Les Schwab Tire Centers, one of the largest automotive businesses in the West, has agreed to pay $2 million to settle claims it refused to hire qualified women who applied for jobs changing tires.
The U.S. Equal Employment Opportunity Commission sued the company four years ago in U.S. District Court in Seattle.
“The EEOC will continue to investigate employers and industries that have put women in certain types of jobs, and men in others,” said Mike Baldonado, director of the agency’s San Francisco district. “We hope Les Schwab becomes a model employer of women in the male-dominated tire industry.”
Slightly more than 200 women — denied “sales and service” jobs in Washington, Oregon, California, Idaho, Montana, Nevada and Utah since 2004 — will be eligible for a share of the settlement, said EEOC regional attorney William R. Tamayo.
Les Schwab, headquartered in Bend, Ore., disputed lawsuit’s allegations and succeeded in having some of the claims — that it failed to promote women to management and failed to provide them with training — dismissed.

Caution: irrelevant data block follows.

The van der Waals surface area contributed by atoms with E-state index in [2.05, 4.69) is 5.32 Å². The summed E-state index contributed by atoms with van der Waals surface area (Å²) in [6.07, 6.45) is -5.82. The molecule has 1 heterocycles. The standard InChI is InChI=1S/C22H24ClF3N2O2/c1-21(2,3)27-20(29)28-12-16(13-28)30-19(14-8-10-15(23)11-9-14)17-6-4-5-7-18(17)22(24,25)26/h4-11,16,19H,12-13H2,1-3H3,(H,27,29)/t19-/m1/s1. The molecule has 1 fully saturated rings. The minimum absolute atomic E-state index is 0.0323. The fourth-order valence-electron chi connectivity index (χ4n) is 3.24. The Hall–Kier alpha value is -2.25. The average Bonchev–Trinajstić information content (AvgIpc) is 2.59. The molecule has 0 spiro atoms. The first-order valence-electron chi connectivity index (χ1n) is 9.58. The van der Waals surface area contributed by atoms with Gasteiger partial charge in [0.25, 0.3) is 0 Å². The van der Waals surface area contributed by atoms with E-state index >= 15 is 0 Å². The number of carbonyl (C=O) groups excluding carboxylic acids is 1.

The company did not admit guilt in the settlement but did agree to continue anti-discrimination training for employees and to try to hire women in proportion to their numbers within the applicant pool for vacant jobs.
The tire company has 420 stores and 6,600 employees.
“Resolution of this dispute allows Les Schwab to continue its strong focus on supporting our employees so that they can deliver excellent customer service,” Les Schwab human resources vice president Jodie Hueske said in a written statement.